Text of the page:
Faculty and Staff

SIRCS is made up of faculty, graduate students, and one staff person who does very part-time administrative support for our work on religion and civil society. We are excited about our emerging research, our privilege to teach students from all over New Mexico and the world, and SIRCS’ role in building dialogue about religion in democratic society.

  1. Soumia Dhar

  1. Soumia Dhar is a Ph.D. candidate in the Department of Communication at the University of New Mexico. She earned her M.A. in Communication from the University of Madras, India (2003), and received the Governor’s Gold Medal upon completion. She worked thereafter as lecturer of communication and media studies at the university until 2005. At UNM Soumia’s area of emphasis is intercultural/international communication. Specifically, she is interested in studying the impact of new media technologies in Muslim societies, and aims to contribute to the academic discourse on Islam, democracy, and civil society. In her dissertation, by carrying out an ideological analysis of the rhetoric in the Muslim Brotherhood’s website, http://www.ikhwanweb.com, she explores: a) How the Muslim Brotherhood in Egypt, a controversial Islamic political group with a prominent presence in many Arab states, rhetorically constructs its ideology and identity on the web; and b) The potential of the Internet as a tool for civic participation and counter public expression in repressive political environments. She has co-authored a paper titled “Intercultural conflict from a multilevel perspective: Trends, possibilities and future directions” for the Journal of Intercultural Communication Research, and has won top paper in the Intercultural Communication Division of Southern States Communication Association’s 2007 convention. She received the Everett Rogers Doctoral Research Scholar award in 2008 by her department at UNM for her outstanding performance as doctoral student. As instructor of record at UNM she teaches public speaking, media theory, intercultural communication, and mediation, and was research associate from 2006-2009 for the Southwest Institute for Religion and Civil Society’s (SIRCS) project, Web Access for Civil Society Initiatives (WACSI) in the Middle East; SIRCS also houses her research and writing on the Muslim Brotherhood’s role in global civil society. She is fluent in English, Hindi, Bengali, and holds a diploma in French. Soumia holds a Bachelor’s degree with Honors (2001) in English Literature from the University of Calcutta, India.

  1. Mozafar Banihashemi

  1. Mozafar Banihashemi is a Ph.D. candidate in the Department of Sociology at the University of New Mexico.  He specializes in the study of fundamentalism and reform, Islam and democracy, in the context of the Middle East.  In his dissertation he conducts a comparative analysis of shi’ite reformist and shi’ite fundamentalist discourses in Iran during the 20th century. From 2006-2009, at the Southwest Institute on Religion and Civil Society, Banihashemi was co-principal investigator for Web Access for Civil Society Initiatives (WACSI), a project involving the promotion of civil society in the Middle East. Also, at the Department of Sociology, he was the primary field researcher from 2001-2002 for a project on public religion in the U.S. From 2002-2008 he served as a research consultant for the Middle East Program of Sandia National Laboratories. At UNM, he teaches “Politics of Religious Fundamentalism”, and guest-lectures regularly on various topics related to the role of public Islam and democratization in the Middle East.  He earned a Bachelor’s degree in Political Science from the National University of Iran (Shahid Beheshti), and holds Masters degrees in Sociology and Counseling from the University of New Mexico.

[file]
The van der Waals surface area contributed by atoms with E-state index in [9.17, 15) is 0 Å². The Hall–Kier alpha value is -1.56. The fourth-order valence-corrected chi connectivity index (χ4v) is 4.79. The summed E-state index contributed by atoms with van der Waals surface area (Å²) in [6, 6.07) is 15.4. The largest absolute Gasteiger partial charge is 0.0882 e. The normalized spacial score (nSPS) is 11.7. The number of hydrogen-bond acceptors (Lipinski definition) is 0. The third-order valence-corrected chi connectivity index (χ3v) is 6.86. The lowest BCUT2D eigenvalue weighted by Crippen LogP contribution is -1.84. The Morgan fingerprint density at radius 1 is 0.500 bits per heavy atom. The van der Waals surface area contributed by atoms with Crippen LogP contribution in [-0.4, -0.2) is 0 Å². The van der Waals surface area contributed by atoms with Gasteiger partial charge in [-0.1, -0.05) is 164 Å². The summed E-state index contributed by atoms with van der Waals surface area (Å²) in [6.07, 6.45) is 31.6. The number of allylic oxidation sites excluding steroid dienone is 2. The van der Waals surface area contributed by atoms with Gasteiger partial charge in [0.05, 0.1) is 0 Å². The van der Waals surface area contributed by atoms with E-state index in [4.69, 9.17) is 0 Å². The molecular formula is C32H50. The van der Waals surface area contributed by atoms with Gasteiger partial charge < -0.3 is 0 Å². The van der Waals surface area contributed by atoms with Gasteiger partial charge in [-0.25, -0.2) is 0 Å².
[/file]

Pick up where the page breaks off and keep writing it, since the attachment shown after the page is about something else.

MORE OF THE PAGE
3. Stacy Keogh

  1. Stacy Keogh is a Ph.D student in the Department of Sociology at the University of New Mexico. Her academic focus lies in the sociology of religion, particularly as it pertains to political movements both in the U.S. and in Latin America. In collaboration with SIRCS, Stacy helped coordinate the Nexus: Religion in the Public University interfaith/interdisciplinary speaker series at UNM.  She is also affiliated with the Department of Sociology at the University of Montana.

  1. Christina Jensen, Program Coordinator

  1. Religious Studies Program Administrative Assistant Christina Jensen provides staff support to SIRCS, including purchasing and financial tracking, and coordinates its operation with the UNM Religious Studies Program. She is happy to provide information about SIRCS or take messages for the Director and can be reached in the Religious Studies Program Office, 364 Hokona Zuni, at 277-4009, or by email at cjensen1@unm.edu.

  1. Lilliam Aguilar Castillo

  1. Lilliam is an undergraduate international student at UNM. She is from Honduras, fully bilingual, and works on the Central American Network for Research on Religion and Democracy project at SIRCS. She also helps lead medical service trips for UNM pre-med and medical students to Central America.

  1. Emily Elliott

  1. Emily Elliott is an Albuquerque resident of 18 years an a senior at the University of New Mexico. She is pursuing bachelor's degrees in anthropology and political science and works as a research assistant for Professor Richard Wood. In her spare time she likes reading and enjoys learning about history and current affairs.

  1. Richard L. Wood

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